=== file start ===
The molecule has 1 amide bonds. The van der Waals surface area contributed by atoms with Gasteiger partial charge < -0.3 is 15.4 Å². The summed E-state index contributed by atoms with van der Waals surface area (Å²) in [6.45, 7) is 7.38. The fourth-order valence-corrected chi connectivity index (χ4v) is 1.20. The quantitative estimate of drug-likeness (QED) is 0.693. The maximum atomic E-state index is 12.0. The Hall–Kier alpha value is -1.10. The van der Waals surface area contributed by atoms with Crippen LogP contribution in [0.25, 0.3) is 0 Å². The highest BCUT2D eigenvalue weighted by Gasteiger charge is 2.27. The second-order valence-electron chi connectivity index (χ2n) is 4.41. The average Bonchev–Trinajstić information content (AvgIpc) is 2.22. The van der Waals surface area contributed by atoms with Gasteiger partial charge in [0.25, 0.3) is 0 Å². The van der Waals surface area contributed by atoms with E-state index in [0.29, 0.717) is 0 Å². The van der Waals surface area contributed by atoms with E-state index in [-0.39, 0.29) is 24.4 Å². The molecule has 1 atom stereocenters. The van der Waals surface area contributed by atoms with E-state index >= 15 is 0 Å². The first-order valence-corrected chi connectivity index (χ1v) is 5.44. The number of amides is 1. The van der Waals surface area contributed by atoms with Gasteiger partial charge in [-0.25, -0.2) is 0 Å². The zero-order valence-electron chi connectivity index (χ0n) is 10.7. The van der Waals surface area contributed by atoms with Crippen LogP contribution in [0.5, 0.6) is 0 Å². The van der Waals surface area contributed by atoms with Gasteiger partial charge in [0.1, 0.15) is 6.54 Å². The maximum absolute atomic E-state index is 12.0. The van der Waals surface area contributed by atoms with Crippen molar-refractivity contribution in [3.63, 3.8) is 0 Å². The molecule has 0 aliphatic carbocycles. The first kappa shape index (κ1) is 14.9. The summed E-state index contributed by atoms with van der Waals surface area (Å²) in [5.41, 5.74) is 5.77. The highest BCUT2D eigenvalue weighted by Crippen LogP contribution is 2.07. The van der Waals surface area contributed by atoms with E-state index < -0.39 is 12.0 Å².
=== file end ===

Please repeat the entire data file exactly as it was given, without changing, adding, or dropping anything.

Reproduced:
The molecule has 1 amide bonds. The van der Waals surface area contributed by atoms with Gasteiger partial charge < -0.3 is 15.4 Å². The summed E-state index contributed by atoms with van der Waals surface area (Å²) in [6.45, 7) is 7.38. The fourth-order valence-corrected chi connectivity index (χ4v) is 1.20. The quantitative estimate of drug-likeness (QED) is 0.693. The maximum atomic E-state index is 12.0. The Hall–Kier alpha value is -1.10. The van der Waals surface area contributed by atoms with Crippen LogP contribution in [0.25, 0.3) is 0 Å². The highest BCUT2D eigenvalue weighted by Gasteiger charge is 2.27. The second-order valence-electron chi connectivity index (χ2n) is 4.41. The average Bonchev–Trinajstić information content (AvgIpc) is 2.22. The van der Waals surface area contributed by atoms with Gasteiger partial charge in [0.25, 0.3) is 0 Å². The van der Waals surface area contributed by atoms with E-state index in [0.29, 0.717) is 0 Å². The van der Waals surface area contributed by atoms with E-state index in [-0.39, 0.29) is 24.4 Å². The molecule has 1 atom stereocenters. The van der Waals surface area contributed by atoms with E-state index >= 15 is 0 Å². The first-order valence-corrected chi connectivity index (χ1v) is 5.44. The number of amides is 1. The van der Waals surface area contributed by atoms with Gasteiger partial charge in [-0.25, -0.2) is 0 Å². The zero-order valence-electron chi connectivity index (χ0n) is 10.7. The van der Waals surface area contributed by atoms with Crippen LogP contribution in [0.5, 0.6) is 0 Å². The van der Waals surface area contributed by atoms with Gasteiger partial charge in [0.1, 0.15) is 6.54 Å². The maximum absolute atomic E-state index is 12.0. The van der Waals surface area contributed by atoms with Crippen molar-refractivity contribution in [3.63, 3.8) is 0 Å². The molecule has 0 aliphatic carbocycles. The first kappa shape index (κ1) is 14.9. The summed E-state index contributed by atoms with van der Waals surface area (Å²) in [5.41, 5.74) is 5.77. The highest BCUT2D eigenvalue weighted by Crippen LogP contribution is 2.07. The van der Waals surface area contributed by atoms with E-state index < -0.39 is 12.0 Å².